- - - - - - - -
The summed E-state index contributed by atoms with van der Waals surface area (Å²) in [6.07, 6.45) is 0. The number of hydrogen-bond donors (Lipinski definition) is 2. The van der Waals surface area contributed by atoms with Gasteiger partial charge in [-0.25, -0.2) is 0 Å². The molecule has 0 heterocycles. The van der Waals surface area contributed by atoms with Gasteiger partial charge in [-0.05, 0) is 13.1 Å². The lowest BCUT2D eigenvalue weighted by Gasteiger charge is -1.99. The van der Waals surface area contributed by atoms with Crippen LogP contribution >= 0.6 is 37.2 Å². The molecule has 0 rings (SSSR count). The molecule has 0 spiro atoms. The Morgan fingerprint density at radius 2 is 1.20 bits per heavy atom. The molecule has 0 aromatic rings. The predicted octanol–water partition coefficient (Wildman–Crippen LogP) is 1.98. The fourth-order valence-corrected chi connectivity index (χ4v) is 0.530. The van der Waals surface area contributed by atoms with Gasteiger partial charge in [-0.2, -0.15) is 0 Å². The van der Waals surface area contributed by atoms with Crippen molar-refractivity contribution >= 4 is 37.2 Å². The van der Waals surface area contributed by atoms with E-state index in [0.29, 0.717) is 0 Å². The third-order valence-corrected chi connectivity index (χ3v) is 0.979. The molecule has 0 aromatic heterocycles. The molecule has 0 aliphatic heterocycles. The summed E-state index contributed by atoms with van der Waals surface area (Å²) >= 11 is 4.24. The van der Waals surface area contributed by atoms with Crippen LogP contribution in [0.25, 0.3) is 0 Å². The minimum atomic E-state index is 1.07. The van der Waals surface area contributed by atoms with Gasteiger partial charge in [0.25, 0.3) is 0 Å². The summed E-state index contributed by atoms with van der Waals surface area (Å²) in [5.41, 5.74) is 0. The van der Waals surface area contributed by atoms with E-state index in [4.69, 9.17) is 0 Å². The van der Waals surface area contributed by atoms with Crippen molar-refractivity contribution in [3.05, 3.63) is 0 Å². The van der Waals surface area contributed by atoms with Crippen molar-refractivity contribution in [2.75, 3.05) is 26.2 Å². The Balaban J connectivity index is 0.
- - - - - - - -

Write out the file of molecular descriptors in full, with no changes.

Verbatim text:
The summed E-state index contributed by atoms with van der Waals surface area (Å²) in [6.07, 6.45) is 0. The number of hydrogen-bond donors (Lipinski definition) is 2. The van der Waals surface area contributed by atoms with Gasteiger partial charge in [-0.25, -0.2) is 0 Å². The molecule has 0 heterocycles. The van der Waals surface area contributed by atoms with Gasteiger partial charge in [-0.05, 0) is 13.1 Å². The lowest BCUT2D eigenvalue weighted by Gasteiger charge is -1.99. The van der Waals surface area contributed by atoms with Crippen LogP contribution >= 0.6 is 37.2 Å². The molecule has 0 rings (SSSR count). The molecule has 0 spiro atoms. The Morgan fingerprint density at radius 2 is 1.20 bits per heavy atom. The molecule has 0 aromatic rings. The predicted octanol–water partition coefficient (Wildman–Crippen LogP) is 1.98. The fourth-order valence-corrected chi connectivity index (χ4v) is 0.530. The van der Waals surface area contributed by atoms with Gasteiger partial charge in [-0.2, -0.15) is 0 Å². The van der Waals surface area contributed by atoms with Crippen molar-refractivity contribution >= 4 is 37.2 Å². The van der Waals surface area contributed by atoms with E-state index in [0.29, 0.717) is 0 Å². The third-order valence-corrected chi connectivity index (χ3v) is 0.979. The molecule has 0 aromatic heterocycles. The molecule has 0 aliphatic heterocycles. The summed E-state index contributed by atoms with van der Waals surface area (Å²) >= 11 is 4.24. The van der Waals surface area contributed by atoms with Crippen LogP contribution in [0.25, 0.3) is 0 Å². The minimum atomic E-state index is 1.07. The van der Waals surface area contributed by atoms with Gasteiger partial charge in [0.25, 0.3) is 0 Å². The summed E-state index contributed by atoms with van der Waals surface area (Å²) in [5.41, 5.74) is 0. The van der Waals surface area contributed by atoms with E-state index in [4.69, 9.17) is 0 Å². The van der Waals surface area contributed by atoms with Crippen molar-refractivity contribution in [3.05, 3.63) is 0 Å². The van der Waals surface area contributed by atoms with Crippen molar-refractivity contribution in [2.75, 3.05) is 26.2 Å². The Balaban J connectivity index is 0.